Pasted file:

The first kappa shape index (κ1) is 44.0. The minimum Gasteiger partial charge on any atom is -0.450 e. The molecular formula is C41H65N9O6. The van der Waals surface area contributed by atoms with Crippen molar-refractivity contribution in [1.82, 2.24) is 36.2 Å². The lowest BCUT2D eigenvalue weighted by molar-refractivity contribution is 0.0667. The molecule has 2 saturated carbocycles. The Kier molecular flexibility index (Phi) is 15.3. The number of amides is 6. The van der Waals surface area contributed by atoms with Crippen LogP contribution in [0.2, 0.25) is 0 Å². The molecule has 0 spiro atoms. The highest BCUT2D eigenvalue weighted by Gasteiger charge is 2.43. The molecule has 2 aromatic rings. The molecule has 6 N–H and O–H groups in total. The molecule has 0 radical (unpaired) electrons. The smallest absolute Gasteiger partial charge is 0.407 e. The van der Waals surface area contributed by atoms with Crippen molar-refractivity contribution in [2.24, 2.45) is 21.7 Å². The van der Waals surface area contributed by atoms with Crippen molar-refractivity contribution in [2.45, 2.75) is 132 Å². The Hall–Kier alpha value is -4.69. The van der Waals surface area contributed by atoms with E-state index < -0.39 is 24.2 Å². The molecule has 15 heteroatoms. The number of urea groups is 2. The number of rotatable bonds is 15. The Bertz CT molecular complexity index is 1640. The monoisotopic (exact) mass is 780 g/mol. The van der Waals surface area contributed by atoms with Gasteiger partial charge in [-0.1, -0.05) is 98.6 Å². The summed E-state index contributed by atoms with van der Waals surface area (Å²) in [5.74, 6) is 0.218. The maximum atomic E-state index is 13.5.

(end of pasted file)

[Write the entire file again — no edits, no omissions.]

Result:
The first kappa shape index (κ1) is 44.0. The minimum Gasteiger partial charge on any atom is -0.450 e. The molecular formula is C41H65N9O6. The van der Waals surface area contributed by atoms with Crippen molar-refractivity contribution in [1.82, 2.24) is 36.2 Å². The lowest BCUT2D eigenvalue weighted by molar-refractivity contribution is 0.0667. The molecule has 2 saturated carbocycles. The Kier molecular flexibility index (Phi) is 15.3. The number of amides is 6. The van der Waals surface area contributed by atoms with Crippen LogP contribution in [0.2, 0.25) is 0 Å². The molecule has 0 spiro atoms. The highest BCUT2D eigenvalue weighted by Gasteiger charge is 2.43. The molecule has 2 aromatic rings. The molecule has 6 N–H and O–H groups in total. The molecule has 0 radical (unpaired) electrons. The smallest absolute Gasteiger partial charge is 0.407 e. The van der Waals surface area contributed by atoms with Crippen molar-refractivity contribution in [2.24, 2.45) is 21.7 Å². The van der Waals surface area contributed by atoms with Crippen molar-refractivity contribution in [2.45, 2.75) is 132 Å². The Hall–Kier alpha value is -4.69. The van der Waals surface area contributed by atoms with E-state index < -0.39 is 24.2 Å². The molecule has 15 heteroatoms. The number of urea groups is 2. The number of rotatable bonds is 15. The Bertz CT molecular complexity index is 1640. The monoisotopic (exact) mass is 780 g/mol. The van der Waals surface area contributed by atoms with Gasteiger partial charge in [-0.1, -0.05) is 98.6 Å². The summed E-state index contributed by atoms with van der Waals surface area (Å²) in [5.74, 6) is 0.218. The maximum atomic E-state index is 13.5.